I’m a great fan of GiveWraps as it seems more sensible to use endlessly recyclable fabric for wrapping gifts instead of single use paper. However, as I can wrap a square box with paper and make it look like a football, I sometimes struggle to make GiveWraps tie up neatly and keep the contents enclosed. So, when I’m wrapping awkward shapes or multiple things inside one package, I’ve realised that it’s much easier to make a simple drawstring bag.
The other advantage to using a drawstring bag for wrapping gifts is that there are so many other uses it can be put to once the gift has been unwrapped. It can be used a shoe bag when packing a suitcase or for keeping socks and underwear organised; toys and books can be tidied away into drawstring bags and hung on pegs; large drawstring bags make good laundry bags and small ones can store balls of yarn. Or they can simply be reused as GiveWraps.
It’s always fun to personalise a bag or GiveWrap to suit the occasion or person and a wonderful excuse for screen printing. As the most recent drawstring bags I made were for young children, it seemed an ideal opportunity to use some of the Farmyard Collection of Ready to Print Mini Screens. The screens are ready prepared with a design, so it’s very simple to just pour on a little ink and use a squeegee to push the ink through the screen and make the screen print.
SCREEN PRINT THE FABRIC FOR A SIMPLE DRAWSTRING BAG
If you’d like to print the fabric for your own drawstring bags, you’ll need:
- 2 pieces of calico (or cotton fabric) each 30 x 40 cms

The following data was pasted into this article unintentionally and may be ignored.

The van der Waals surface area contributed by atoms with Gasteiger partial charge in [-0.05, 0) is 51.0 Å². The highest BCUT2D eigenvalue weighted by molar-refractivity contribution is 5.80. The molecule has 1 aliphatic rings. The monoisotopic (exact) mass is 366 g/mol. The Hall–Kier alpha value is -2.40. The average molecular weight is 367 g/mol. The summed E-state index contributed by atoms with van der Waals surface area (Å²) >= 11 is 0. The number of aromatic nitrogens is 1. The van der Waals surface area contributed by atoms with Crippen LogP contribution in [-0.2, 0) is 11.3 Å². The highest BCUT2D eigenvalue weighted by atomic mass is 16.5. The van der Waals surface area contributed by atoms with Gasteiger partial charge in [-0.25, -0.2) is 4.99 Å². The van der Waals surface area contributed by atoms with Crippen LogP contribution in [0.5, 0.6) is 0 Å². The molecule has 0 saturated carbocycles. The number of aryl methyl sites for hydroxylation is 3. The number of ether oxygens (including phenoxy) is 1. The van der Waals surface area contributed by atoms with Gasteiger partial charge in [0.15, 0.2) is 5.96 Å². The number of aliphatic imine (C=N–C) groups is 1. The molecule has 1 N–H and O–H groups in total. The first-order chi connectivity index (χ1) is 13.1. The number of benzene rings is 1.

- Mini Screens from Slamseys
- Textile Ink
- Small squeegee
I used unbleached calico as it’s fairly robust and a plain surface to print onto, but you can use any cotton fabric. Wash the fabric to remove any residues from the manufacturing process and then iron it so that you’re printing onto a flat surface. I find it easiest to cut out the fabric to size first but you may prefer to print your design and then cut to size.
Lay your fabric on a flat surface and decide where to print the first design, taking into account the areas lost to seams and the channel for the drawstring. Lay your screen onto the fabric, pour on the ink and use the squeegee to push the ink through the screen. Read these more detailed instructions for more information.
Print the first design and let it dry before printing the second colour. The ink doesn’t take long to dry and it’s better not to put a screen onto wet ink and smudge it.
SEW YOUR DRAWSTRING BAG
Leave the fabric overnight to make sure the ink is completely dry before you sew up the bag. All you need to do is sew around three sides, sew a channel for the drawstring across the top and thread your ribbon through. There are some very easy instructions here that include a simple gusset in the base.